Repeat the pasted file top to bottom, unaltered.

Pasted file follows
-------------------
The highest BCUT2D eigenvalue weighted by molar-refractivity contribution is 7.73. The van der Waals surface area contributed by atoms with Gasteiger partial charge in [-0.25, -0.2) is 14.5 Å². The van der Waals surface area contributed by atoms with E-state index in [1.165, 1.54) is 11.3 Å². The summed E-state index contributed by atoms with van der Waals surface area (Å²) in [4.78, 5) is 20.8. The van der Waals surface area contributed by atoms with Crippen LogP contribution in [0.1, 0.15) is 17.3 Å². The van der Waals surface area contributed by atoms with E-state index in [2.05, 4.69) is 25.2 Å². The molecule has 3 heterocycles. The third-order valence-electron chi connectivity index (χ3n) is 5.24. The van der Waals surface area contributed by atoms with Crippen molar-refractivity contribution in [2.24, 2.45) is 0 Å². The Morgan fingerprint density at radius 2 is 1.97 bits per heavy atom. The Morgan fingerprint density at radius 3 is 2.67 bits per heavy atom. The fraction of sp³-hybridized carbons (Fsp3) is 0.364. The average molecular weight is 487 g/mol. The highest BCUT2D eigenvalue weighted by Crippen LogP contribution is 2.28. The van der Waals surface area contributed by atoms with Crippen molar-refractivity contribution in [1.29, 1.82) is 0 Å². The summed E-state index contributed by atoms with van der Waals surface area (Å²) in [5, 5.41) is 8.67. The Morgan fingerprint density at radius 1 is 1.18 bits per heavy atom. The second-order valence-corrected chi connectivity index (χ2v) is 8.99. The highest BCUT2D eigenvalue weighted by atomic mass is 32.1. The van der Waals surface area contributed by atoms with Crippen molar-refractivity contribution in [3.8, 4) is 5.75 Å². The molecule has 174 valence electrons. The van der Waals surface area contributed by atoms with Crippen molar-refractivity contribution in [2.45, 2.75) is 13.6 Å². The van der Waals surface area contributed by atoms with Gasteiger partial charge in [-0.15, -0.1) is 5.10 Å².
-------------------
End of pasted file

The highest BCUT2D eigenvalue weighted by molar-refractivity contribution is 7.73. The van der Waals surface area contributed by atoms with Gasteiger partial charge in [-0.25, -0.2) is 14.5 Å². The van der Waals surface area contributed by atoms with E-state index in [1.165, 1.54) is 11.3 Å². The summed E-state index contributed by atoms with van der Waals surface area (Å²) in [4.78, 5) is 20.8. The van der Waals surface area contributed by atoms with Crippen LogP contribution in [0.1, 0.15) is 17.3 Å². The van der Waals surface area contributed by atoms with E-state index in [2.05, 4.69) is 25.2 Å². The molecule has 3 heterocycles. The third-order valence-electron chi connectivity index (χ3n) is 5.24. The van der Waals surface area contributed by atoms with Crippen molar-refractivity contribution in [2.24, 2.45) is 0 Å². The Morgan fingerprint density at radius 2 is 1.97 bits per heavy atom. The Morgan fingerprint density at radius 3 is 2.67 bits per heavy atom. The fraction of sp³-hybridized carbons (Fsp3) is 0.364. The average molecular weight is 487 g/mol. The highest BCUT2D eigenvalue weighted by Crippen LogP contribution is 2.28. The van der Waals surface area contributed by atoms with Crippen molar-refractivity contribution in [1.29, 1.82) is 0 Å². The summed E-state index contributed by atoms with van der Waals surface area (Å²) in [5, 5.41) is 8.67. The Morgan fingerprint density at radius 1 is 1.18 bits per heavy atom. The second-order valence-corrected chi connectivity index (χ2v) is 8.99. The highest BCUT2D eigenvalue weighted by atomic mass is 32.1. The van der Waals surface area contributed by atoms with Crippen molar-refractivity contribution in [3.8, 4) is 5.75 Å². The molecule has 174 valence electrons. The van der Waals surface area contributed by atoms with Crippen molar-refractivity contribution in [2.45, 2.75) is 13.6 Å². The van der Waals surface area contributed by atoms with Gasteiger partial charge in [-0.15, -0.1) is 5.10 Å².